This post will take 3 minutes to read, but you’ll probably skim it and just look at the images.
We’re becoming more obsessed with time, specifically how much of this precious currency we should spend and on what. Large parts of our lives are now quantified in time - think the length of a movie, the time to prepare a meal, waiting time for a bus or train, the seconds until the next Netflix episode and even transformational change such as 4 hour work weeks. Everything has a price - time - to help us make a decision to invest or not.
One interesting trend happening across media websites is the utilisation of time investment - whereby the estimated time to read a piece of content is displayed up front.
Back in 2008, but still relevant, Jakob Nielsen wrote an article on How Little Users Read which uncovered a number of insights including:
On the average Web page, users have time to read at most 28% of the words during an average visit; 20% is more likely.
This reminds me of an even earlier Nielsen piece which I first read in college around How Users Read Online (They don’t - they scan the page).
Estimating reading time is relatively simple - usually an equation of the number of words / 200 (or 250). There are some great examples all around, not just limited to websites.
Curation website Longreads showcases the best long form articles from around the web.
Amazon’s Kindle has had the ‘X mins left in this chapter’ for a number of years as well.
Slate use minutes to read incredibly well on their homepage to promote their most recent content which is typically 1-5 minutes reading time. This entices visitors to click through from the homepage which typically will have longer articles.
Perhaps the nicest place to read, I’ve found myself lost for long periods of time endlessly scrolling and reading articles on Medium that are short, snappy and engrossing.
If you combine Nielsens theory with modern media focus on increasing content consumption and from a marketing perspective - increasing website traffic and reducing bounce rates, then indicating the amount of time to be invested seems like a good idea. Although not everyone would agree.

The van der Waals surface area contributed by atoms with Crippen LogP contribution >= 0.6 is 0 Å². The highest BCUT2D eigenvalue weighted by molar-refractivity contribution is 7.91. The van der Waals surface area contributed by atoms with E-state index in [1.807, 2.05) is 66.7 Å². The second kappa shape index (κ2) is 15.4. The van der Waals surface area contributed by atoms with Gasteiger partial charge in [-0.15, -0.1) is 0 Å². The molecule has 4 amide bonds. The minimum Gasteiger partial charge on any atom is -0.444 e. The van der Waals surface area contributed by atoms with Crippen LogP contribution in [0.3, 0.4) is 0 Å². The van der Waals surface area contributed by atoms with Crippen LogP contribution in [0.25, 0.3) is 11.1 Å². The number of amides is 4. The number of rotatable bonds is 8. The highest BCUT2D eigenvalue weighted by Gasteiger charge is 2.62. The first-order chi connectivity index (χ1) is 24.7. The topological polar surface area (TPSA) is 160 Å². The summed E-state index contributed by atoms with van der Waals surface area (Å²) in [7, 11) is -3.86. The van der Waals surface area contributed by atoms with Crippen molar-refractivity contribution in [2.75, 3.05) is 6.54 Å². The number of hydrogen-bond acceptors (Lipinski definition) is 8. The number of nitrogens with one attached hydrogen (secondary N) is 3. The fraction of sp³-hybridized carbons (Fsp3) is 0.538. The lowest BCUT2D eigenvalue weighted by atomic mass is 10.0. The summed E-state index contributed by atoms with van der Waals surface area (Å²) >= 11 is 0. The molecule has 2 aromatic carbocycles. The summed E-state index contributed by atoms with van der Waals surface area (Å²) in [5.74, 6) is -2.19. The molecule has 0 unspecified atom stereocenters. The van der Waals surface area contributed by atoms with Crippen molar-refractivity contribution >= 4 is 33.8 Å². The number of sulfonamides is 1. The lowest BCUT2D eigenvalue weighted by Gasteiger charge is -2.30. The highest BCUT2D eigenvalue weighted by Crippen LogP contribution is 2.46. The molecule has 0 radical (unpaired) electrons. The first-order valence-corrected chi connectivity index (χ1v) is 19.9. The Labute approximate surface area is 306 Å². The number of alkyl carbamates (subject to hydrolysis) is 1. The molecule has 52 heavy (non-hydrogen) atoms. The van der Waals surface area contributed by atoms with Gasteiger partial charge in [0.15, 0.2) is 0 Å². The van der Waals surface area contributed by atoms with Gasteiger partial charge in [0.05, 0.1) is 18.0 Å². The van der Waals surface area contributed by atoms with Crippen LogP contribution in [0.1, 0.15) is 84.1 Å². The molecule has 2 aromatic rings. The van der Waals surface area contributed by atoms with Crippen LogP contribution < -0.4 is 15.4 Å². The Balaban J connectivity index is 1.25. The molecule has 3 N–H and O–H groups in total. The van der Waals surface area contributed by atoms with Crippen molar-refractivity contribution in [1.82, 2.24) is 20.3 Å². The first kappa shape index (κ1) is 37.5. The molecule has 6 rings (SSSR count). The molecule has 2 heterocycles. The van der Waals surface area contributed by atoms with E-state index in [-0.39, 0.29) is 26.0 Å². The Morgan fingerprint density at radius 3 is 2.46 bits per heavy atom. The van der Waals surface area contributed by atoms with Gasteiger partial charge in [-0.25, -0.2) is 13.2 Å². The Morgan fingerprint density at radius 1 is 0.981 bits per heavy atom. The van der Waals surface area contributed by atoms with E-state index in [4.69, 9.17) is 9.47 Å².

The irony of a news article lamenting the very feature it has integrated. There is definite concern for online journalism as pressure to grow readership and traffic have forced many media businesses towards chewing gum content such as BuzzFeed style lists and curated stories from around the web in the hope that you can somehow monetise one hit readers.
There is a fear we may lose quality stories in place of targeting a newer younger audience who only seem to engage with bitesize lowest common denominator information. I’d give young people a little more respect than that, but if media sites chase page views then they’ll take the shortest route possible.
I’ve always wondered why Microsoft Word doesn’t appear any faster now than it did 15 years ago. With increased bandwidth, faster processors, increased capacity and performance across pretty much every technological aspect - surely everything should be zippy fast.
With websites, expectations are no different - with 47% of consumers expecting a web page to load in 2 seconds or less, and 40% abandoning a website that doesn’t load in 3 seconds (Source: How Loading Time Affects Your Bottom Line) - Speed is King.
Gauging the speed improvement is easy using the WebPageTest tool. I tested a local sports retailer www.elverys.ie and the test shows potential to decrease page load by 47% bringing page load to 1.8 seconds.
Looking under the hood, speed gains are relatively easy given the lack of CDN and multiple JS & CSS files loaded in the .
This is pretty straight forward, fill in the Google form here. Once approved (It was within 30mins for me), you’ll have access to the service backend. The only real step required is configuring your DNS to work with the service, but that is well covered in the setup guide.
Average page load time has decreased overall (by over 50% in many countries) leading to a better user experience, a reduced bounce rate and significant increases in global organic search traffic.
As with all Google services, their are lots of good video guides and documentation. It’s unknown just when Google will make this into a paid service, but certainly it allows businesses a fairly simple out of the box speed boost and could be vital for websites with legacy development environments.
PageSpeed Service Benefits:
Just a final note, disabling the service (rewriters) can be done with the press of a button if any issues are encountered.